San Gimignano medieval town towers skyline and countryside landscape panorama at sunrise. Tuscany, Italy, Europe.


The mediaeval town of Monteriggioni rises up surrounded by a wall and olive groves. As you get closer you will be able to make out this small 13th century fortress that tops one of the many hills shaping my beloved Tuscany. A couple of streets and a large square are more than enough to take in the Mediaeval spirit and imagine the many battles in the feud between Siena and Florence to secure control over this little fortress town.

An aerial view of Monteriggioni, Siena.


Another one of my soft spots. There was a time when it was my greatest discovery in Tuscany and it could happen to you too. Indulge in the unique sensation of walking through the steep cobblestone streets flanked by sumptuous palaces, majestic fountains and magnificent churches.

Siena has something special in the air, heightened by the beauty of the Duomo, the Piazza del Campo with the Torre dei Mangia and the Mirador of the Basilica of San Domenico. This city is well worth a whole day with no hurries. You can finish the evening by dining at Via Bianchi di Sopra and having a ‘panforte’ as your dessert.

Parade with people wearing traditional and historical clothes before the race at Siena city, Italy, during the August 16th, 2018 The “Palio di Siena”, known locally as “Il Palio”, is a famous horse race held twice a year in July and August since 1656. Ten horses representing ten of the seventeen districts (“Contradas”) with jockeys riding bareback compete during a three-lap race around the city’s central square (Piazza di Campo).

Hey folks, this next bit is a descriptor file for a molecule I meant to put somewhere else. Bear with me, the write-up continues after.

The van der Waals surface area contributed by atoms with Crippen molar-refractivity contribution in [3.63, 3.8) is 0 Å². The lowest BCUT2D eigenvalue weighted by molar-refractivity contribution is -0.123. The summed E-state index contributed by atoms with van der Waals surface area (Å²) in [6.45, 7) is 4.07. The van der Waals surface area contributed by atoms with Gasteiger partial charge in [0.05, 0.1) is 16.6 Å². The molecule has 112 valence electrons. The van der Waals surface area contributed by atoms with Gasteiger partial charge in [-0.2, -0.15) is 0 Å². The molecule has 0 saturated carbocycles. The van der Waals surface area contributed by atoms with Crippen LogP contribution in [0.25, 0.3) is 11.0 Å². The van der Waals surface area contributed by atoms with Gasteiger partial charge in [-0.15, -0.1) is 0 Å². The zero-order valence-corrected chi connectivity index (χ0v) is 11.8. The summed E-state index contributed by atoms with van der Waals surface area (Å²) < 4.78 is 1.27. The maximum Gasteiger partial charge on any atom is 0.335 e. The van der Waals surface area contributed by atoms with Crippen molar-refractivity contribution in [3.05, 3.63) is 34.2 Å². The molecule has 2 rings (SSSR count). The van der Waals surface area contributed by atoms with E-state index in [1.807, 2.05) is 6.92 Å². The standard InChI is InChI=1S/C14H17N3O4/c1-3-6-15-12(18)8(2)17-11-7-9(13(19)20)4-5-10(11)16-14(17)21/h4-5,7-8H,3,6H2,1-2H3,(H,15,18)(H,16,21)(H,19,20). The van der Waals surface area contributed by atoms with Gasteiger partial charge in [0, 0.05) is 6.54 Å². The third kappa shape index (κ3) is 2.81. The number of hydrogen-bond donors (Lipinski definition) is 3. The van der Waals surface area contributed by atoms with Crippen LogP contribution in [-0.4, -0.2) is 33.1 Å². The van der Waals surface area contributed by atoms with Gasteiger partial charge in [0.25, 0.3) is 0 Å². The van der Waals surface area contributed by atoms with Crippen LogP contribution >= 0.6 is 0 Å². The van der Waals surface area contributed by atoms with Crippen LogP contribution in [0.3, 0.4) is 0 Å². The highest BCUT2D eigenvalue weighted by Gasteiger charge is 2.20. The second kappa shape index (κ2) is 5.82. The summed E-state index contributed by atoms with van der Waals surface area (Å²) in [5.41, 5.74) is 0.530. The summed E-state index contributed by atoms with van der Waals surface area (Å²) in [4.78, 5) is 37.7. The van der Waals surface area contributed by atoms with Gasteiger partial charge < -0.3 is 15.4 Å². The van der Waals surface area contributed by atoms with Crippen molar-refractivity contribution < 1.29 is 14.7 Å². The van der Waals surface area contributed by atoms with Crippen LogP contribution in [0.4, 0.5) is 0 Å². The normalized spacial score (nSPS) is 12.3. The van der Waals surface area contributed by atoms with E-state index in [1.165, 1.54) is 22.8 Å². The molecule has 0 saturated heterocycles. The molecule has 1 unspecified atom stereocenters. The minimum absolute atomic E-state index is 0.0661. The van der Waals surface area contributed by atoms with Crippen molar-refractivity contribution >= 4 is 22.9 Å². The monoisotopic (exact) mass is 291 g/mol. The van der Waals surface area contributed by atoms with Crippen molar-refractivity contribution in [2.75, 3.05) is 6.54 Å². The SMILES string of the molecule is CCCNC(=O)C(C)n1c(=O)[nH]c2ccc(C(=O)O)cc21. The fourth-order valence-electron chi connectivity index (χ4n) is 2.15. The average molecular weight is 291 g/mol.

In the midst of a forest landscape we find Murlo, south of Siena. This town, deeply rooted in its Etruscan heritage, hasn’t changed much over the last seven centuries. If you happen to visit this town in May you can enjoy the ‘Fiesta in Collina,’ where you can try out artisan foods and admire the local handicrafts. It won’t be a very long stop but it is surely worth your while.


Montalcino is the home of one of the most famed red wines in Italy. I’ve always thought it’ a good idea to sit down to a nice glass of wine inside the Fortezza. But there is much more to this town than enjoying its wine or the local cuisine in s Mediaeval castle (Il Castello Banfi). You can visit San Salvatore, the Madonna del Soccorso, climb to the top of the walls and contemplate the landscape, visit the Piazza del Popolo or the Palazzo dei Priori.

Montalcino town in Tuscany over sunset


A place included on the World Heritage List is a mandatory visit. No arguing against that. Here you will find the legacy of Pope Pius II, who made his hometown a Mediaeval burgh with Renaissance architecture. A charming place that could have grown further if the pope hadn’t died, because that brought the project to its end. Aside from all the other charms, make it a point to try out the exquisite Pecorino de Pienza, one of Italy’s many wonderful cheeses.

Radicofani street view. Radicofani is a comune in the Province of Siena in the Italian region Tuscany, located in the natural park of Val D’ Orcia.


Hollywood chose this town as the setting for a movie thanks to the wonderful mixture of well-conserved Mediaeval and Renaissance architecture. The Piazza Grande, the highest point of the city, seems to set the layout for all the monuments when looking at a map. Its monuments consist of the cathedral, the various palaces (for instance the Palazzo Comunale and its imposing tower) and the churches.